Now, this might sound like it’s going to be an arduous task; however, it isn’t. We’re looking for high traffic competitors that might be doing well because the more traffic they are getting, the more these tools will reveal.
- Let’s get started; the first site is called Quantcast, which is useful for finding high traffic websites.
- Secondly, there’s com; if you enter a URL of a website here, it’ll tell you all of the other websites similar to that website.
You can now use these to compile a list of your competitors’ sites easily.
What Is Profiling?
Next, we are going to discuss the basics of profiling your perfect buyer. Profiling is fantastic for figuring out who your typical buyer is. To start this, you need to have the list of websites you wrote down earlier when you researched your competition and then visit alexa.com.
Once on alexa.com, you’ll see that they have a free version and a version you can pay for. You won’t need the paid tool for our use purposes, so go ahead and pop the websites from your list into Alexa and click ‘find’.
If you scroll down to the very bottom of your results, you’re going to see audience demographics; this is the data we want. This will tell you percentage-wise whether this audience leans more heavily female or male. You can also see browsing location and education level. So even this limited data is already starting to paint a picture of your buyer.
How To Use Forums To Find Your Ideal Buyer
Okay, so as you probably already know, forums typically are where most hyper-responsive people go. These are people who are excited about their interests. So if you can find a forum about your niche, enter that into Alexa, too; that will tell you who the most active people in your audience are.
How To Use Facebook Data for Market Research
We can now work on the next step as we look further into the demographic itself. You can find out so much data just by utilising this free tool. This is going to be about collecting more information.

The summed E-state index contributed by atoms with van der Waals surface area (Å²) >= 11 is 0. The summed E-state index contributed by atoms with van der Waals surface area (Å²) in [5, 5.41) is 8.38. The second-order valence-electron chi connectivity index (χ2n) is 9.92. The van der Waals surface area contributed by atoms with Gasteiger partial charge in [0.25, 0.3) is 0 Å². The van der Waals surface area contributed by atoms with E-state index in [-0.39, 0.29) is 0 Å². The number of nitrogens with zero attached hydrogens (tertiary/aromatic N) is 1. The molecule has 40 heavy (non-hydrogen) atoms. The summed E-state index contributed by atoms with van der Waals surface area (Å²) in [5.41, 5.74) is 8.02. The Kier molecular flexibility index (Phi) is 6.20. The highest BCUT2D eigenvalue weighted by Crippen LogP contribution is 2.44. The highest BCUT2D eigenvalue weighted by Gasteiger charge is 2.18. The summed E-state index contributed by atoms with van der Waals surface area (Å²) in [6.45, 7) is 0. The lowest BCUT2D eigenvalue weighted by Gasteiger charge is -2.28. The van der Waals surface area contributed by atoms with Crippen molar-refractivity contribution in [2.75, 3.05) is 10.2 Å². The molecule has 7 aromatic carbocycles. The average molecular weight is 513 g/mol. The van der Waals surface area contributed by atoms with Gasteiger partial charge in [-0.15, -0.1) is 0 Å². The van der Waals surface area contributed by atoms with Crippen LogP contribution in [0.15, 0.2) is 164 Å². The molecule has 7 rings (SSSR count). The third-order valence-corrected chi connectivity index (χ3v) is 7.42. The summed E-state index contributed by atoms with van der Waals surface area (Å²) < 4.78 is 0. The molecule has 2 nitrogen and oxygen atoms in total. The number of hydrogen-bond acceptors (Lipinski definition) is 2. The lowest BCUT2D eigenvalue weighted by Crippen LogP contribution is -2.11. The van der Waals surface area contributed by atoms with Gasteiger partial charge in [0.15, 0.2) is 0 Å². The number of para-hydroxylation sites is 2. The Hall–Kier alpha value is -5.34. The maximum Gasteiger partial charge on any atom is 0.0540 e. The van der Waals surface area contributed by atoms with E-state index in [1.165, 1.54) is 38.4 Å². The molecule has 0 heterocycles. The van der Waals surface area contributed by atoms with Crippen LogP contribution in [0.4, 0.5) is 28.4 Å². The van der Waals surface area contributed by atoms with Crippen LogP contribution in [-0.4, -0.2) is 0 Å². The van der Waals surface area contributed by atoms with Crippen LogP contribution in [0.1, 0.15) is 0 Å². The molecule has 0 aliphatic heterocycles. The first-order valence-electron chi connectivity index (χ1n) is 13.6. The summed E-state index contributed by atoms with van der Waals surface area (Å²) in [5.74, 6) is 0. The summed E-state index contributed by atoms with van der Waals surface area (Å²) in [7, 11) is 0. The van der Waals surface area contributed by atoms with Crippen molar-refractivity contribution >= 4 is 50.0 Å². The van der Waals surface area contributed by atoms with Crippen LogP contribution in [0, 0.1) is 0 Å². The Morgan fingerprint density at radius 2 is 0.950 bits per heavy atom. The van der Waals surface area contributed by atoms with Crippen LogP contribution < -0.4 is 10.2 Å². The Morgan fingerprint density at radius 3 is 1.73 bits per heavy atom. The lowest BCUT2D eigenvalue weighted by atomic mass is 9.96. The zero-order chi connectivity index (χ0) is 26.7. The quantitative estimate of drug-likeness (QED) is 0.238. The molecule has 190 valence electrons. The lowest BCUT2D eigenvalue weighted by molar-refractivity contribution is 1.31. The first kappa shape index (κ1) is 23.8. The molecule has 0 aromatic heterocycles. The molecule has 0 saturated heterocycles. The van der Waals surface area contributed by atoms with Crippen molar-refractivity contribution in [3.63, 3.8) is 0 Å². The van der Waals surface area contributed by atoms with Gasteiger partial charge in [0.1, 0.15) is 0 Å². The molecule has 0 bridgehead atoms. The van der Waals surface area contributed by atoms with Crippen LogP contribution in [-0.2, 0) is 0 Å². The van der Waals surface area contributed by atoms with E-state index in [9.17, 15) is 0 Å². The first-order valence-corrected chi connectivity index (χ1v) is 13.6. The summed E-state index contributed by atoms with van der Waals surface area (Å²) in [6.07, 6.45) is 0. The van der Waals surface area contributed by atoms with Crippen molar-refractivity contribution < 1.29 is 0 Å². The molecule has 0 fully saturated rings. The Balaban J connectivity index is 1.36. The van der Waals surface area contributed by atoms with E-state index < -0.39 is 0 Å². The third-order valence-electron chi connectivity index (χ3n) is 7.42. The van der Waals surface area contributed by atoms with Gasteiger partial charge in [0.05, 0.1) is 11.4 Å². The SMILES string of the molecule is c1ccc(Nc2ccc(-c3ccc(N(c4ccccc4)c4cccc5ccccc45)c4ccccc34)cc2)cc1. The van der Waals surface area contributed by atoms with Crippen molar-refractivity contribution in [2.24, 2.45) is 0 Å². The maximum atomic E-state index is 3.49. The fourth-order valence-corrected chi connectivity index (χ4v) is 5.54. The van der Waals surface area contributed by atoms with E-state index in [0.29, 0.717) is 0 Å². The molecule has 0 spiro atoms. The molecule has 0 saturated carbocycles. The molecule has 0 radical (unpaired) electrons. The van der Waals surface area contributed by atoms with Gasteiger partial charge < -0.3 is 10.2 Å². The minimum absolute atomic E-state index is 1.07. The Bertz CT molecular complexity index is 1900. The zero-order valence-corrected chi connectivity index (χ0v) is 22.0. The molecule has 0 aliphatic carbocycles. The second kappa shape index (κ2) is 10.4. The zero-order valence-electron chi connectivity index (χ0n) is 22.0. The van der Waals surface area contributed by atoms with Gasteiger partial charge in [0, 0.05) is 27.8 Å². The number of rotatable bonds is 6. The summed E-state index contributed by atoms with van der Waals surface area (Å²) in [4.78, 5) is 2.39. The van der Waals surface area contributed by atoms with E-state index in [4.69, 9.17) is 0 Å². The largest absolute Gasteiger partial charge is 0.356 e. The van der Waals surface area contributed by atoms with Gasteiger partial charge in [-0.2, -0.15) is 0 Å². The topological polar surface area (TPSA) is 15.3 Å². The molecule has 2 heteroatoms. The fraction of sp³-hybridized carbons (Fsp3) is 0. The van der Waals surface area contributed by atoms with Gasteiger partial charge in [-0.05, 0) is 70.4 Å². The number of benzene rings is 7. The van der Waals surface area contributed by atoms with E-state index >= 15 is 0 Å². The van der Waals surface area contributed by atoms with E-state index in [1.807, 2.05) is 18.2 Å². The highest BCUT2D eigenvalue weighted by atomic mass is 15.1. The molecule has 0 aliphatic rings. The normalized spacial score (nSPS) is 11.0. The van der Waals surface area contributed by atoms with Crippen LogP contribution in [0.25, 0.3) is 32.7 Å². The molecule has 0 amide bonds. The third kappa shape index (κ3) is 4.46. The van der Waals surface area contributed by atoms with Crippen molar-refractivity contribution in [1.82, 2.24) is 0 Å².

First, to do this, we will utilise the Facebook Ad Audience Insights free software application. Log into your Facebook account, and click on Facebook for business. Next, select your audience as ‘Everyone on Facebook’.
Facebook Audience Insights are significant because they allow you to compile so much data. This shows you what people on Facebook enter into their profile: their likes and dislikes, age and gender, and everything you could possibly need to know about your buyer.
Facebook is one of the few places that allow you to connect with this kind of information. Obviously, they do this because they want you to utilise this data for their Facebook Advertising services.
It’s best to start by inputting the country of your audience. You then leave everything as it is because you’re going to look at the demographics you discovered earlier with Alexa. We’re mostly looking for consistent patterns.
Next, go ahead and input the interest; where it says interest, put the keyword for your niche.
You’ll see the gender breakdown in detail, and it certainly gives you a more thorough analysis of the age range. You can see:
- Data based on purchase behaviour
- Brand affinity and other activities
- Relationship status
- Job titles
- Page likes
- Frequency of activity (how hyper-responsive is this audience?)
- What kind of device they are using
- Household income
- How many of them own homes
- Household size
- Home market value
- Spending methods
- Purchase methods
As you can see, it breaks things down after Alexa gave you a broad overview. Of course, with Alexa’s paid version, you’d get a more detailed view, but today we’re only utilising free tools.